Maggie Lane is a writer and producer of virtual reality experiences and covers the industry for various publications.
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You need to stop procrastinating. Maybe it’s time for some…
Bulletproof Coffee, Modafinil, nootropics, microdoses of acid, caffeine from coffee, caffeine from bracelets, aromatherapy, noise-canceling headphones, meditation, custom co-working spaces or productivity apps?
Whatever your choice, workers today (especially in the tech industry) will do just about anything to be more productive.
What we seek is that elusive, perfect focus — or flow state. According to researchers, someone in flow will experience a lack of sense of self, a decline in fear and time distortion. It is peak performance coupled with a euphoric high. All your happy neurotransmitters fire, and your dorsolateral prefrontal cortex performs differently — you do not second-guess yourself, you quite simply just flow into the next stages of the activity at hand. And you happen to be performing at the highest level possible. Sounds amazing, right?
But how do we invite this state in? A detailed piece in Fast Company outlines how extreme sports (professional surfing, steep incline skiing, skydiving, etc.) are the quickest way we’ve found to tap into human flow. Yet, these hobbies are just that — extreme. They require a large amount of skill and can be dangerous. For example, Steven Kotler, a pioneer in flow state research, broke almost 100 bones as a journalist researching the topic.
It all leads back to our collective (and very American) obsession with input versus output — are we achieving the most possible with the energy we put in? For all the bells and whistles at our disposal, we as a society are steadily declining in productivity as time goes on.
In 2014, a Gallup Poll found that the average American worker only spends a depressing 5 percent of their day in flow. A 2016 Atlantic article hypothesized that the main reason we’re decreasing in productivity as a workforce is that we’re not introducing new technologies quickly enough. Tech like robotics and smartphones could add a productivity push, but aren’t being integrated into the workplace. Business models are for the large part not that different from 10 years ago. In essence, we’re bored — we’re not being challenged in an engaging way, so we’re working harder than ever but achieving less.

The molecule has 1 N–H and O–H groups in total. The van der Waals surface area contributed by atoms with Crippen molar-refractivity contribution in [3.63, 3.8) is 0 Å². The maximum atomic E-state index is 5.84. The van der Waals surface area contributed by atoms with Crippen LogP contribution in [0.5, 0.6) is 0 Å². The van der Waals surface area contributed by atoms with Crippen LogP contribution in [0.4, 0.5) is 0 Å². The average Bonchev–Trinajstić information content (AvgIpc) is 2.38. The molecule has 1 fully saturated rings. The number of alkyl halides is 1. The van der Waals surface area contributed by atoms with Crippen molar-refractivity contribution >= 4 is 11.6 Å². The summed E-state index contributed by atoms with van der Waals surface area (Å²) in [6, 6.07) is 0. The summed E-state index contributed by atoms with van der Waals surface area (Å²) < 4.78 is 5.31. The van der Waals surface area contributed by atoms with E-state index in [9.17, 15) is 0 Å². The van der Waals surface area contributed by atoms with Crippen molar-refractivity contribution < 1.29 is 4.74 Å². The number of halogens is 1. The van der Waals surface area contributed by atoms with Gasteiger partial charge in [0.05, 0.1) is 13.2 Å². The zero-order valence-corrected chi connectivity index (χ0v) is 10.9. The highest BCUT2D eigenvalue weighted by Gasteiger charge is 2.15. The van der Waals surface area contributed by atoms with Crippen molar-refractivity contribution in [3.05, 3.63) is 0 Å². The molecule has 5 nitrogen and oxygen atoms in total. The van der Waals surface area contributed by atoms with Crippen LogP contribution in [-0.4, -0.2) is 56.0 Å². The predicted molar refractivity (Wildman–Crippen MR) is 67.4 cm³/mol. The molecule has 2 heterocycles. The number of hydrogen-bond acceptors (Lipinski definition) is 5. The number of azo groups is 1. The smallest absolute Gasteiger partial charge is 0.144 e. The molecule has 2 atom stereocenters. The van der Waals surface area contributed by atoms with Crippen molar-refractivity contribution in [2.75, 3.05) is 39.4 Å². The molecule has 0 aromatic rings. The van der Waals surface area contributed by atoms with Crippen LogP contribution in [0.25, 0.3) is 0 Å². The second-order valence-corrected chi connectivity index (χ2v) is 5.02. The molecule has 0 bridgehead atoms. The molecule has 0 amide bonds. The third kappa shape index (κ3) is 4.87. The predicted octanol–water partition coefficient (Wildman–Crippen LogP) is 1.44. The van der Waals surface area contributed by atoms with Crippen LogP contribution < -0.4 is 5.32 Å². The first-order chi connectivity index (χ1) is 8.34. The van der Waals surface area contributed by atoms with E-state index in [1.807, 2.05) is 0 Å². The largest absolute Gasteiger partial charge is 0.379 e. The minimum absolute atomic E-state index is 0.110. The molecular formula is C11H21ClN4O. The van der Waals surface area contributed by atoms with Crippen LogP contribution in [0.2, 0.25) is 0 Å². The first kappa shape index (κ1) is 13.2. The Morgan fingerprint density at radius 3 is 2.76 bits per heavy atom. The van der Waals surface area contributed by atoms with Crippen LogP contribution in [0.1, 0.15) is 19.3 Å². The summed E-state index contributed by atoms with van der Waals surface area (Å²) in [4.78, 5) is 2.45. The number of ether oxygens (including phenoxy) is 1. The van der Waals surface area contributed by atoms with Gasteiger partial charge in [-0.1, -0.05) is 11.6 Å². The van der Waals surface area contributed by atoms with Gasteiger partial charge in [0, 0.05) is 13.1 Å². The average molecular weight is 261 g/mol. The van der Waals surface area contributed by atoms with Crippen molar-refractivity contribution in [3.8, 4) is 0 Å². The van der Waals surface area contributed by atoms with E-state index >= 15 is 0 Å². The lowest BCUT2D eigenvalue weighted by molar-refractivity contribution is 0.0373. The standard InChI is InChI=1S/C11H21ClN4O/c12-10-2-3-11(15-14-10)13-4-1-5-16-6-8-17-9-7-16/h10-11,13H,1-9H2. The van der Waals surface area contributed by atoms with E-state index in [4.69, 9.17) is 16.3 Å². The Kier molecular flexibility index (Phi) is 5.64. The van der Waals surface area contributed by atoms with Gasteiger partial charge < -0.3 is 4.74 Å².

But what if getting into flow state could be as easy as playing a video game?
Gameplay in RaveRunner
I first met Job Stauffer, co-founder and CCO at Orpheus Self-Care Entertainment, when I was, in fact, procrastinating from work. I was scrolling through Instagram and saw a clip of Job playing RaveRunner. As I love rhythm games, I immediately requested a build. Yet, I’d soon learn that this wasn’t just a simple VR experience.
RaveRunner was built for Vive, but easily ran on my Rift. When I first stepped into the game, I felt a bit overwhelmed — there was a lot of dark empty space; almost like something out of TRON. It was a little scary, which is actually very helpful for entering flow state. However, my fear soon dissipated as before me was a transparent yellow lady (Job calls her “Goldie”) dancing with the beat — providing a moving demo for gameplay. Unlike the hacking nature of Beat Saber, where you smash blocks with lightsabers, in RaveRunner you touch blue and orange glowing circles with your controllers, and move your whole body to the rhythm of the music.
There’s a softer, feminine touch to RaveRunner, and it wasn’t just Goldie. Behind the design of this game is a woman, Ashley Cooper, who is the developer responsible for the gameplay mechanics that can help a player attain flow. “Being in the flow state is incredibly rewarding and we strive to help people reach it by creating experiences like RaveRunner,” says Cooper. RaveRunner is a game you can get lost in, and by stimulating so many senses it allows you to let your higher level thoughts slip away — you become purely reactionary and non-judgmental.